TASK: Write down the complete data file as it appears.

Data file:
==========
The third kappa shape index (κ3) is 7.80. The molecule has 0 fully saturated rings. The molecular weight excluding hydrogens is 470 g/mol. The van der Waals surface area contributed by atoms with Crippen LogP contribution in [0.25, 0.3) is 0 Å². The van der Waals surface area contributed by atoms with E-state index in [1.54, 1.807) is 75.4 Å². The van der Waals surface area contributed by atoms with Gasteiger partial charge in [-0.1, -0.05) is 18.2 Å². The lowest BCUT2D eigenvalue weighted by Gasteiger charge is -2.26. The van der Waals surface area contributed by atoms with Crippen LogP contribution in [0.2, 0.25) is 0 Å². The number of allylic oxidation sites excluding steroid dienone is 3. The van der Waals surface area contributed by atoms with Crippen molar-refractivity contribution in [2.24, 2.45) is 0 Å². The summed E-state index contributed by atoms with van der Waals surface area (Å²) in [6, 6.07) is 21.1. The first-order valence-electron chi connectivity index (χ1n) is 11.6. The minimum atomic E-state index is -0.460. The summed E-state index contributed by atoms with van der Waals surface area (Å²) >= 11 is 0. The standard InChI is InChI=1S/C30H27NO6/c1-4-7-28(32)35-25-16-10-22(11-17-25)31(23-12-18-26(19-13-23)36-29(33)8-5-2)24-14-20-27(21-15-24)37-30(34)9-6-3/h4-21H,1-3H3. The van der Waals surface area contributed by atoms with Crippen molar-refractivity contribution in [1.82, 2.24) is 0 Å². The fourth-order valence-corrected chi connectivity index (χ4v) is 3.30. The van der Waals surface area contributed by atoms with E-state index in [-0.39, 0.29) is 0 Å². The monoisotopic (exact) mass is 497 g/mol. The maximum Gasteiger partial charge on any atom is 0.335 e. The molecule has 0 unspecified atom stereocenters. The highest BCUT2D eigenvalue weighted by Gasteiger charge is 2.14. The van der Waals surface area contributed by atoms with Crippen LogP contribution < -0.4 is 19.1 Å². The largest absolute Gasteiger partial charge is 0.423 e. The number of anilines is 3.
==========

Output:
The third kappa shape index (κ3) is 7.80. The molecule has 0 fully saturated rings. The molecular weight excluding hydrogens is 470 g/mol. The van der Waals surface area contributed by atoms with Crippen LogP contribution in [0.25, 0.3) is 0 Å². The van der Waals surface area contributed by atoms with E-state index in [1.54, 1.807) is 75.4 Å². The van der Waals surface area contributed by atoms with Gasteiger partial charge in [-0.1, -0.05) is 18.2 Å². The lowest BCUT2D eigenvalue weighted by Gasteiger charge is -2.26. The van der Waals surface area contributed by atoms with Crippen LogP contribution in [0.2, 0.25) is 0 Å². The number of allylic oxidation sites excluding steroid dienone is 3. The van der Waals surface area contributed by atoms with Crippen molar-refractivity contribution in [2.24, 2.45) is 0 Å². The summed E-state index contributed by atoms with van der Waals surface area (Å²) in [6, 6.07) is 21.1. The first-order valence-electron chi connectivity index (χ1n) is 11.6. The minimum atomic E-state index is -0.460. The summed E-state index contributed by atoms with van der Waals surface area (Å²) >= 11 is 0. The standard InChI is InChI=1S/C30H27NO6/c1-4-7-28(32)35-25-16-10-22(11-17-25)31(23-12-18-26(19-13-23)36-29(33)8-5-2)24-14-20-27(21-15-24)37-30(34)9-6-3/h4-21H,1-3H3. The van der Waals surface area contributed by atoms with Crippen molar-refractivity contribution in [1.82, 2.24) is 0 Å². The fourth-order valence-corrected chi connectivity index (χ4v) is 3.30. The van der Waals surface area contributed by atoms with E-state index in [-0.39, 0.29) is 0 Å². The monoisotopic (exact) mass is 497 g/mol. The maximum Gasteiger partial charge on any atom is 0.335 e. The molecule has 0 unspecified atom stereocenters. The highest BCUT2D eigenvalue weighted by Gasteiger charge is 2.14. The van der Waals surface area contributed by atoms with Crippen LogP contribution < -0.4 is 19.1 Å². The largest absolute Gasteiger partial charge is 0.423 e. The number of anilines is 3.